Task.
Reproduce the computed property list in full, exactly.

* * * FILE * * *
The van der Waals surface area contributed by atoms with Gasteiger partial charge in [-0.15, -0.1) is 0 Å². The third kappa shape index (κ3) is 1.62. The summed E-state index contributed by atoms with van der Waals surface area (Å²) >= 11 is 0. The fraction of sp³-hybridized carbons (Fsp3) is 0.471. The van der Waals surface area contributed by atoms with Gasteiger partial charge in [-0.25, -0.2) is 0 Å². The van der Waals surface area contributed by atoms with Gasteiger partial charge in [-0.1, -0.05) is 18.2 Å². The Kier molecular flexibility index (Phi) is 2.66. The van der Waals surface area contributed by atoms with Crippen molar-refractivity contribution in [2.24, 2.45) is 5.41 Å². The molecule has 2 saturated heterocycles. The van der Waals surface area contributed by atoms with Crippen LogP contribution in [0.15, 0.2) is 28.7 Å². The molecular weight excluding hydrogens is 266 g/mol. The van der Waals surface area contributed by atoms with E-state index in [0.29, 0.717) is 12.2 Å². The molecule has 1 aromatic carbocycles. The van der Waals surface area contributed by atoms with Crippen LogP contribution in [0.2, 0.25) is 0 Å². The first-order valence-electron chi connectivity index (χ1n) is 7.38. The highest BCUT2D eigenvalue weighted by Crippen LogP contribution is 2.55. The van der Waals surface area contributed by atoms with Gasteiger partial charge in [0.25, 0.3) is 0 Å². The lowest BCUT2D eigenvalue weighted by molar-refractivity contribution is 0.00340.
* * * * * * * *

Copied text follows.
The van der Waals surface area contributed by atoms with Gasteiger partial charge in [-0.15, -0.1) is 0 Å². The third kappa shape index (κ3) is 1.62. The summed E-state index contributed by atoms with van der Waals surface area (Å²) >= 11 is 0. The fraction of sp³-hybridized carbons (Fsp3) is 0.471. The van der Waals surface area contributed by atoms with Gasteiger partial charge in [-0.25, -0.2) is 0 Å². The van der Waals surface area contributed by atoms with Gasteiger partial charge in [-0.1, -0.05) is 18.2 Å². The Kier molecular flexibility index (Phi) is 2.66. The van der Waals surface area contributed by atoms with Crippen molar-refractivity contribution in [2.24, 2.45) is 5.41 Å². The molecule has 2 saturated heterocycles. The van der Waals surface area contributed by atoms with Crippen LogP contribution in [0.15, 0.2) is 28.7 Å². The molecular weight excluding hydrogens is 266 g/mol. The van der Waals surface area contributed by atoms with E-state index in [0.29, 0.717) is 12.2 Å². The molecule has 1 aromatic carbocycles. The van der Waals surface area contributed by atoms with Crippen LogP contribution in [0.2, 0.25) is 0 Å². The first-order valence-electron chi connectivity index (χ1n) is 7.38. The highest BCUT2D eigenvalue weighted by Crippen LogP contribution is 2.55. The van der Waals surface area contributed by atoms with Gasteiger partial charge in [0.25, 0.3) is 0 Å². The lowest BCUT2D eigenvalue weighted by molar-refractivity contribution is 0.00340.